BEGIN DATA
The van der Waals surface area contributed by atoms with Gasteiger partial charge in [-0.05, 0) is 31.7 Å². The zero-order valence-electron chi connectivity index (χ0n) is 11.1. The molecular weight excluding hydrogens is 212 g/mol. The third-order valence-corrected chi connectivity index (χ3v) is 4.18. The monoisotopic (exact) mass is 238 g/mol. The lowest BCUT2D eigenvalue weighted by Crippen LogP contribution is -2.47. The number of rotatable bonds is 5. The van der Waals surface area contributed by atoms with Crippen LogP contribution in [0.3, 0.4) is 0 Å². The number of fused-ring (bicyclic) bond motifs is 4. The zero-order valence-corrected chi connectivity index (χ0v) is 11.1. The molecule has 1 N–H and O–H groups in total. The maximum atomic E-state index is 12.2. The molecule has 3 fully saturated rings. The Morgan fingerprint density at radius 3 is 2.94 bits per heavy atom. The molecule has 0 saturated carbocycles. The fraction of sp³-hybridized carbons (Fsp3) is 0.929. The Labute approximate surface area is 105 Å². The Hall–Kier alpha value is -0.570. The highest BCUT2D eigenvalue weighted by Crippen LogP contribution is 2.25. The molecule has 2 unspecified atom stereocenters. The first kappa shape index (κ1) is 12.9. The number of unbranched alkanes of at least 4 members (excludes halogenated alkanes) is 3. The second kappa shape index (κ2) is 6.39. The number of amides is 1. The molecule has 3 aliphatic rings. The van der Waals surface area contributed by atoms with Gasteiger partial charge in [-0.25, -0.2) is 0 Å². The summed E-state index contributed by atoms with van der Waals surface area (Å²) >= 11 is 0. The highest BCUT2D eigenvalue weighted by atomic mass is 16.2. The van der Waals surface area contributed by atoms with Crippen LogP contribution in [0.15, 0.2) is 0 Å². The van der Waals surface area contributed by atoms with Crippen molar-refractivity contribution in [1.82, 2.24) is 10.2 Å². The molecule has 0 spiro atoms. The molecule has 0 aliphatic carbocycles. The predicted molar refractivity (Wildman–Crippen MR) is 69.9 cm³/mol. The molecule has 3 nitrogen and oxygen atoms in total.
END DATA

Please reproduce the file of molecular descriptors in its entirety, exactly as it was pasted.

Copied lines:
The van der Waals surface area contributed by atoms with Gasteiger partial charge in [-0.05, 0) is 31.7 Å². The zero-order valence-electron chi connectivity index (χ0n) is 11.1. The molecular weight excluding hydrogens is 212 g/mol. The third-order valence-corrected chi connectivity index (χ3v) is 4.18. The monoisotopic (exact) mass is 238 g/mol. The lowest BCUT2D eigenvalue weighted by Crippen LogP contribution is -2.47. The number of rotatable bonds is 5. The van der Waals surface area contributed by atoms with Crippen LogP contribution in [0.3, 0.4) is 0 Å². The number of fused-ring (bicyclic) bond motifs is 4. The zero-order valence-corrected chi connectivity index (χ0v) is 11.1. The molecule has 1 N–H and O–H groups in total. The maximum atomic E-state index is 12.2. The molecule has 3 fully saturated rings. The Morgan fingerprint density at radius 3 is 2.94 bits per heavy atom. The molecule has 0 saturated carbocycles. The fraction of sp³-hybridized carbons (Fsp3) is 0.929. The Labute approximate surface area is 105 Å². The Hall–Kier alpha value is -0.570. The highest BCUT2D eigenvalue weighted by Crippen LogP contribution is 2.25. The molecule has 2 unspecified atom stereocenters. The first kappa shape index (κ1) is 12.9. The number of unbranched alkanes of at least 4 members (excludes halogenated alkanes) is 3. The second kappa shape index (κ2) is 6.39. The number of amides is 1. The molecule has 3 aliphatic rings. The van der Waals surface area contributed by atoms with Gasteiger partial charge in [-0.25, -0.2) is 0 Å². The summed E-state index contributed by atoms with van der Waals surface area (Å²) >= 11 is 0. The highest BCUT2D eigenvalue weighted by atomic mass is 16.2. The van der Waals surface area contributed by atoms with Crippen LogP contribution in [0.15, 0.2) is 0 Å². The van der Waals surface area contributed by atoms with Crippen molar-refractivity contribution in [1.82, 2.24) is 10.2 Å². The molecule has 0 spiro atoms. The molecule has 0 aliphatic carbocycles. The predicted molar refractivity (Wildman–Crippen MR) is 69.9 cm³/mol. The molecule has 3 nitrogen and oxygen atoms in total.